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An Unprecedented Opportunity 

The ongoing controversy at New Orleans Public Belt Railroad presents Mayor Mitch Landrieu with an early test of leadership — and an unprecedented opportunity. The city-owned rail line, which serves the Port of New Orleans and owns the Huey P. Long Bridge, has operated so quietly that most voters didn't even know it existed — or that the city owned it — until a few weeks ago.

  Recently fired Public Belt chief Jim Bridger changed all that. Bridger lost his $350,000-a-year job after media accounts of his freewheeling use of NOPB's credit cards, including more than $108,000 on meals in three years.

  The NOPB mess landed in Landrieu's lap shortly after he became mayor — as if he didn't already have enough on his plate after Ray Nagin's disastrous two terms. Now he has to figure out what to do with a city-owned rail loop.

  Give Bridger credit for this much: He turned around the Public Belt in his early years at the helm. In the last year or so, NOPB fell on hard times, mostly because it lost its biggest client. Bridger's mistake was not scaling back his expenses during that time.

  As mayor, Landrieu is the nominal president of the NOPB commission, although mayors typically don't get deeply involved in railroad affairs. Landrieu doesn't have the luxury of delegating this mess, however. He made an early assessment of the situation and moved to clean house — getting Bridger to resign and asking all members of the NOPB commission to do likewise. Most have done so.

  That was the easy part.

  The hard part starts now: What to do going forward? Landrieu wants to start with a clean slate, which is why he asked all commissioners to resign. Beyond that, he has to address the fundamental issue of whether the city ought to remain in the railroad business. He has several options.

  On one hand, he could ask the commission to consider leasing out the loop to an existing railroad for a percentage of the gross revenue. That would turn the asset into a revenue generator — and put its day-to-day management in the hands of people who actually know how to run a railroad.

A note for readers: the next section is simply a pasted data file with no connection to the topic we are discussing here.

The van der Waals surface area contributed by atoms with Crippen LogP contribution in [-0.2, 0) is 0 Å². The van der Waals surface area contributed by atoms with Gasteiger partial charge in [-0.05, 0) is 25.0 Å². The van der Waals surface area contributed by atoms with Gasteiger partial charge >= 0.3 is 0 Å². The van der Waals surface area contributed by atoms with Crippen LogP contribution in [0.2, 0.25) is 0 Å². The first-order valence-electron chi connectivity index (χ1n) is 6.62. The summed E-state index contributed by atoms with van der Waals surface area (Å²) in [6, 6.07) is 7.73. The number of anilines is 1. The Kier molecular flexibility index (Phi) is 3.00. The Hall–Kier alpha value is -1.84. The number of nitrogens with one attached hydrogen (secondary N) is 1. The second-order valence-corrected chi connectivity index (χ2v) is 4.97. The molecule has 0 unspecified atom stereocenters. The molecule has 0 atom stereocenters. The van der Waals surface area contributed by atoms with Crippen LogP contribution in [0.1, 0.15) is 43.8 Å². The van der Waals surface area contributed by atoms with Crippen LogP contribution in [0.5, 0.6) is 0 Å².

Another option, which has been discussed privately, is selling the line. Several sources say one railroad already has tossed out the prospective purchase price of $1 billion. A mayor can do a lot with $1 billion, including squander it. Thank God Ray Nagin is no longer mayor.

  Whatever the mayor and City Council decide to do with NOPB, any windfall from a sale or lease should go into an infrastructure trust fund rather than get spent all at once. Why an infrastructure fund? Two reasons: first, it's a like-for-like use of public assets; second, New Orleans has massive infrastructure needs that cannot be met all at once. The prudent thing to do would be to sell bonds for citywide street, drainage, sewer and water improvements — and use the interest from the trust fund to pay off the bonds. With up to $1 billion in the bank, we'd have a better bond rating (and pay less interest) than just about any public entity in the world.

  And the $1 billion corpus would never have to be touched, which means we could continue to upgrade and maintain our infrastructure for a long, long time.

  As an aside, Landrieu also should not separately sell NOPB's expensive, luxury coaches. They are historic treasures and should go with any sale or lease of the entire line.

  NOPB may operate below the radar, but it serves a vital economic development function. The port cannot function well without it.

  Which means Landrieu has to get this one right.


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